Federal Contractors Face New Compliance Regulations

New Compliance Regulations For Federal Contractors

The DOL’s Office of Federal Contract Compliance Programs (“OFCCP”) has been very active in 2015 not just issuing regulations and guidance relating to protected veteran status, but also relating to sex discrimination, pay transparency, and reasonable accommodations in federal contracting.  The purpose of the OFCCP is to enforce, for the benefit of job seekers and wage earners, the contractual promise of affirmative action and equal employment opportunity required of those who do business with the Federal government.  Below is a summary of the OFCCP’s pay transparency regulations, final proposed sex discrimination regulations, and guidance for disabled applicants and employees of federal contractors who may need a reasonable accommodation.

A.   OFCCP’S Pay Transparency Rule

On September 11, 2015, the OFCCP published a Final Rule to help renew the promise of equal pay for equal work among the millions of employees working for covered federal contractors. The Final Rule implements Executive Order (EO) 13665, signed by President Barack Obama on April 8, 2014.   The Final Rule becomes effective on January 11, 2016, and it applies to covered contracts entered into or modified on or after that date.

The Final Rule prohibits federal contractors from discharging or discriminating against employees or applicants who inquire about, discuss, or disclose their own compensation or the compensation of another employee or applicant. This protection would typically apply where the applicant or employee obtains this information through ordinary means, such as conversations with co-workers or an anonymous note from a co-worker. The rule will also contribute to reducing pay discrimination and ensuring that employees receive fair compensation by enhancing the ability of federal contractors and their employees to detect and remediate unlawful discriminatory practices. Although both the NLRA and the Final Rule prohibit contractors from discriminating against employees and job applicants who discuss or disclose their own compensation or the compensation of other employees or applicants, there are differences in the extent of the protections. Unlike the NLRA, the Final Rule extends protections to supervisors, managers, agricultural workers, and employees of rail and air carriers.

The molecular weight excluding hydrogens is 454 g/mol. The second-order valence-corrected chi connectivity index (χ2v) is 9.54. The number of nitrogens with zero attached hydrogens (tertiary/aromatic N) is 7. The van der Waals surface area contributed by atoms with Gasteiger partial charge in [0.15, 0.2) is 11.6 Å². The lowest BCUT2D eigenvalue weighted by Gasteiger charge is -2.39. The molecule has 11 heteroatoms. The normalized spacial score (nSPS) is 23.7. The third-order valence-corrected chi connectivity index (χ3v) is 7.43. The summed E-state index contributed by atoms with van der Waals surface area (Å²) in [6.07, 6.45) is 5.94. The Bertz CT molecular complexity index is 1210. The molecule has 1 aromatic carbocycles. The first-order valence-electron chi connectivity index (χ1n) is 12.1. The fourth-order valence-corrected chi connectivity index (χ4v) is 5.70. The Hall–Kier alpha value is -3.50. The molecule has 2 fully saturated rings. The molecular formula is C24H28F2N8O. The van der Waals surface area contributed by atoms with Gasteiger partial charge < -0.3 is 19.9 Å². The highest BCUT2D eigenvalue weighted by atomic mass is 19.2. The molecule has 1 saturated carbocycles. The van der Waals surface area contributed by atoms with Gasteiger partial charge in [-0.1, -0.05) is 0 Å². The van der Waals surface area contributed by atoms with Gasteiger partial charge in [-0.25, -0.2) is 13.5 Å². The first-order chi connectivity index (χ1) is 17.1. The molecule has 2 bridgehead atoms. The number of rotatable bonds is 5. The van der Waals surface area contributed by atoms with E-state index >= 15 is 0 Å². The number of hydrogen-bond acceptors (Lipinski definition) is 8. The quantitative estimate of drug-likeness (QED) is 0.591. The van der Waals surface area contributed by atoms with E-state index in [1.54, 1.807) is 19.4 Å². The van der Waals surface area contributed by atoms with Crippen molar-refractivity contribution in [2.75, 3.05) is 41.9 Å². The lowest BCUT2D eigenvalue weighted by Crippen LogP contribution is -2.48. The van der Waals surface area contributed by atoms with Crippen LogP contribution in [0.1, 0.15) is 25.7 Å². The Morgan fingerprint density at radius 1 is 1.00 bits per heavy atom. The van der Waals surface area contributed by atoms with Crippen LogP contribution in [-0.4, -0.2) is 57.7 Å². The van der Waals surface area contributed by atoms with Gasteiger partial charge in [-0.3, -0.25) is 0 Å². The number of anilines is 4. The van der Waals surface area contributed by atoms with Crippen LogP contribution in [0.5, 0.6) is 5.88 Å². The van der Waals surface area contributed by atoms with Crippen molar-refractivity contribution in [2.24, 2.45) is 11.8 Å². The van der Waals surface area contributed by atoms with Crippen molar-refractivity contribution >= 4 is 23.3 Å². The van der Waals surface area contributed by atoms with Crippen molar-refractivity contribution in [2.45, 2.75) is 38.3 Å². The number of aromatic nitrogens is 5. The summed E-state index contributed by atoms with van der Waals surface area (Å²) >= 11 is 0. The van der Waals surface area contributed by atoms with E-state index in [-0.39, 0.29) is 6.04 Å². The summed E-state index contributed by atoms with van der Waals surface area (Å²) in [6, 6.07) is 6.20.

More information about the Pay Transparency Rule can be obtained at http://www.dol.gov/ofccp/regs/compliance/faqs/PayTransparencyFAQs.html#Q7

B.   OFCCP’s Final Proposed Sex Discrimination Regulations

On October 29, 2015, the OFCCP submitted its final sex discrimination regulations to the Office of Management and Budget (OMB) for review.  Submitting the proposed regulations to the OMB brings the regulations one step closer to finalization.  Why is OFCCP proposing new sex discrimination regulations?

The OFCCP explained that the existing sex discrimination regulations were adopted in 1970 and have not been substantively changed since then. Since 1970, employer policies and practices, the nature and extent of women’s participation in the labor force, and applicable statutes and case law have changed significantly, leaving those guidelines outdated and inaccurate. In fact, some of the guidelines’ provisions deviate from well-established law, and the agency no longer enforces outdated provisions.

At the same time, significant and pervasive workplace discrimination and other barriers to equal opportunity continue to necessitate OFCCP’s enforcement of sex discrimination laws. The proposed regulations are necessary to address present-day workplace practices and issues and to align contractors’ obligations with current law.